In 2019, Dr. Leeper joined the Neuro-Oncology Branch to conduct patient-focused research and to create equitable supportive and survivorship care for all those affected by primary brain and spinal cord tumors and their care partners. Her primary research goal is to improve their quality of life by improving symptoms and communication between health care providers and those living with brain and spinal cord tumors and their care partners. She also aims to deliver effective coping strategies.
Educating Neuro-Oncology Providers
“Survivorship care should focus on the person living with the disease and not the disease itself,” says Dr. Leeper. “And there are a variety of factors that can impact the disease experience for a person, including personal roles and relationships, attitudes and beliefs, physical changes, and symptoms.”
The survivorship experience for people who have or had cancer involving their brain and/or spinal cord may be different from other cancers because it is more likely to cause difficulties with how one speaks, understands, reads and performs activities. People can also experience weakness, loss of sensation, and balance changes.
To address the unique needs and experiences of people with brain and spinal cord tumors, Dr. Leeper collaborated with Terri Armstrong, Ph.D., deputy chief of the Neuro-Oncology Branch, in leading a multidisciplinary working group to develop a neuro-oncology specific survivorship care plan.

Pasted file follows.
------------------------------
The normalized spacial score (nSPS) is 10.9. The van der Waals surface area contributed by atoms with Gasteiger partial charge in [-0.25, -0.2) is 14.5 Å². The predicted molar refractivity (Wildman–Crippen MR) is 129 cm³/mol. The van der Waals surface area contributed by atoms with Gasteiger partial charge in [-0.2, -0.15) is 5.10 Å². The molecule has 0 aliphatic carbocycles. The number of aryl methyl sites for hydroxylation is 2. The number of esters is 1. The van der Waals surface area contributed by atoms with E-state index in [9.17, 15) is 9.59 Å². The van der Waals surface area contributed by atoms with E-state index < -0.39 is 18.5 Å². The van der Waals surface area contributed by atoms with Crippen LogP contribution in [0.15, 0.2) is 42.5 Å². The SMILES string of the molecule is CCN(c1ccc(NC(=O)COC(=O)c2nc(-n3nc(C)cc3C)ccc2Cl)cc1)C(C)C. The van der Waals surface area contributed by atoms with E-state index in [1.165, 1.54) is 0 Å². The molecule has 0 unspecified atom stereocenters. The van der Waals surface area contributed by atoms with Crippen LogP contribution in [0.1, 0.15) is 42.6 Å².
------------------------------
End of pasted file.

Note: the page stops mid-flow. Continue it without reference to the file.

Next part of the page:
“People are often too ill to remember details during hospital stays or other procedures. The survivorship care plan allows people to have an accurate summary of care and know what to expect for follow-up appointments so they can plan accordingly,” says Dr. Leeper.
The Society for Neuro-Oncology, the largest professional organization for neuro-oncology health care providers, shared the care plan to foster greater awareness of neuro-oncology patient survivorship care needs and challenges. In 2020, Dr. Leeper provided a virtual educational lecture to further educate providers on the needs of survivors of brain and spinal cord tumors.
“Our team at NCI is dedicated to ongoing learning about innovations that seek to improve patient care and communication between health care providers, patients, and caregivers. We strive to share our knowledge and collaborate in learning with our colleagues to reach as many people living with brain and spinal cord tumors as possible,” says Dr. Leeper. “In this way, we can be an integral part of improving quality of life, symptoms, and functions for our global patient community.”